Seven models on six architectures
Bojan Tunguz and Chris Deotte were part of Team ২১, which used an ensemble of seven different models trained on six different underlying architectures:
- EfficentNet-B4, -B6, and -B7
- DenseNet 201
- SeNet 154
- SE-ResNext 101
They split the training data into 90% train and 10% test set. They trained on several different image resolutions, and the final ensemble used models trained on 128×128, 224×224, 137×256, and 128×256 images.
One of the most important aspects of the modeling effort was the training schedule. They would start with a low learning rate of 0.0001, train until the training schedule reached a plateau, and then reduce the training rate. They trained between 100–200 epochs, with batch sizes between 150–300. After the one main cycle, they retrained for another 70 epochs. Depending on the machine, network, and batch sizes, one epoch would take between 10–30 minutes to train.
Another key contribution to the model were image augmentations. They used both CutMix and CoarseDropout. The single best network achieved 0.9980 for local validation and 0.9892 on the public leaderboard. However, to make the models generalize to the unknown images in the private test set, they had to also implement strong post-processing. The recall metric is sensitive to the distribution of various classes. To exploit this insight, it was necessary to scale various predictions in such a way that the probabilities of less frequent items got proportionally higher weight. This final step was crucial in preventing the shakeup and maintaining placement in the Gold Zone. For more information about Bojan and Chris’s team solution, see 14th Place Solution and CAM CutMix Augmentation.
Before teaming up, Jean-Francois Puget worked on 64×64 images, and a bit on 128×128 images with SEResNext50. Small image sizes lead to high epoch throughput and allow for lots of experiments. He didn’t work on image augmentation and focused on learning PyTorch, understanding losses and image preprocessing. On the other hand, Marios Michailidis had a EfficientNet-B4 model with a good augmentation pipeline. He used Cutout, Grid Mask, Mixup, and Albumentation, but he found that Cutmix wasn’t effective. He also used OHEM loss, and cosine lr scheduler.
After teaming up, they explored ways to add diversity, and ways to combine as many models as possible in the scoring kernel. They used an average of 14 EfficientNet-B4 model predictions in the end. For each model, they averaged weights of several checkpoints. Models differed by the following:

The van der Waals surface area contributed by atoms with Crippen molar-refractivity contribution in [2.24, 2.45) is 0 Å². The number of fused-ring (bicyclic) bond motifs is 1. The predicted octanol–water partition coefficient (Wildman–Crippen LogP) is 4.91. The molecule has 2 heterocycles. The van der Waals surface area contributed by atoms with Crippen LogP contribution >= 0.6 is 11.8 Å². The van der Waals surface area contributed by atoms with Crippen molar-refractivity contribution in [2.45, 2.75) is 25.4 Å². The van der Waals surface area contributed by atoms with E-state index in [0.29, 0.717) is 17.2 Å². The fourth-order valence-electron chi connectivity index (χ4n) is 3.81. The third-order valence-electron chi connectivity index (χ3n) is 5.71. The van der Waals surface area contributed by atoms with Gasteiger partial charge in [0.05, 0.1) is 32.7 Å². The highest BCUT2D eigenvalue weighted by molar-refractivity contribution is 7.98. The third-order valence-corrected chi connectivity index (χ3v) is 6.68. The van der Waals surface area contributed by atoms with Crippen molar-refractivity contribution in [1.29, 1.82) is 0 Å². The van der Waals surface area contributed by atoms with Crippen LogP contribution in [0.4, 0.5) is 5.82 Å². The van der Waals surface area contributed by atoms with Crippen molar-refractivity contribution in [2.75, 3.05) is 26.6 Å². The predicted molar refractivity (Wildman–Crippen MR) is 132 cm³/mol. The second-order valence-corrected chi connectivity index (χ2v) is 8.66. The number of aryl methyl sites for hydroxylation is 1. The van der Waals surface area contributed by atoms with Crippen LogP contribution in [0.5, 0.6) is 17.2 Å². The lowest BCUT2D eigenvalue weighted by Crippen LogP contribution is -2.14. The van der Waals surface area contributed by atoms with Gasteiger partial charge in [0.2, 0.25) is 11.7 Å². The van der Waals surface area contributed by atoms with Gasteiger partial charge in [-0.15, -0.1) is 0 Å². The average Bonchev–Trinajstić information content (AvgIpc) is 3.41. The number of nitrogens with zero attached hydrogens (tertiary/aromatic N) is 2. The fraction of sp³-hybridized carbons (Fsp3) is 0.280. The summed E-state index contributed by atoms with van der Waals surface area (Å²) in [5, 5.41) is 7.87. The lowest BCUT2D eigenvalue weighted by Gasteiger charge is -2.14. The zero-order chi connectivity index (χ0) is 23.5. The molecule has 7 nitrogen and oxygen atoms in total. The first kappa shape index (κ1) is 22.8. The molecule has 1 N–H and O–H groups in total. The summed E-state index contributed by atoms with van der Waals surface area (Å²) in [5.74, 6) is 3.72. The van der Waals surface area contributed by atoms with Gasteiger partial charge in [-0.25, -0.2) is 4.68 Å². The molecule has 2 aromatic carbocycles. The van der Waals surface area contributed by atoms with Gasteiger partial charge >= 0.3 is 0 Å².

- Input data, original size, or crop resize with same image ratio
- Fold or full train data
- Loss, weighted loss for R, V, C, or weighted loss per class within each of R, V, C.
- OHEM or unmodified cross entropy loss
- Use of external data or not
For more information about this solution, see Solution 38, some lessons learned.
Insights from other top solutions
As it is usually the case with Kaggle competitions, the final solutions from all successful teams demonstrated a variety of insights and ingenuity. Many teams successfully applied arcface loss, which has seen an increase in popularity in recent years. The second-place team used FMix, a variant of mixed sample data augmentation, which is a class of augmentations that also include CutMix and MixUp.
Perhaps the most fascinating work was done by the winning team, which used CycleGan zero shot learning. In this approach, they used GANs to create a synthetic representation of all possible combinations of character parts. This was an involved approach, but it proved to generalize well on the unseen images.
Grow your data science skills by competing in Kaggle competitions. If you are specifically interested in character recognition, then you might consider the ongoing Digit Recognizer competition and the finished playground Kannada Mnist competition.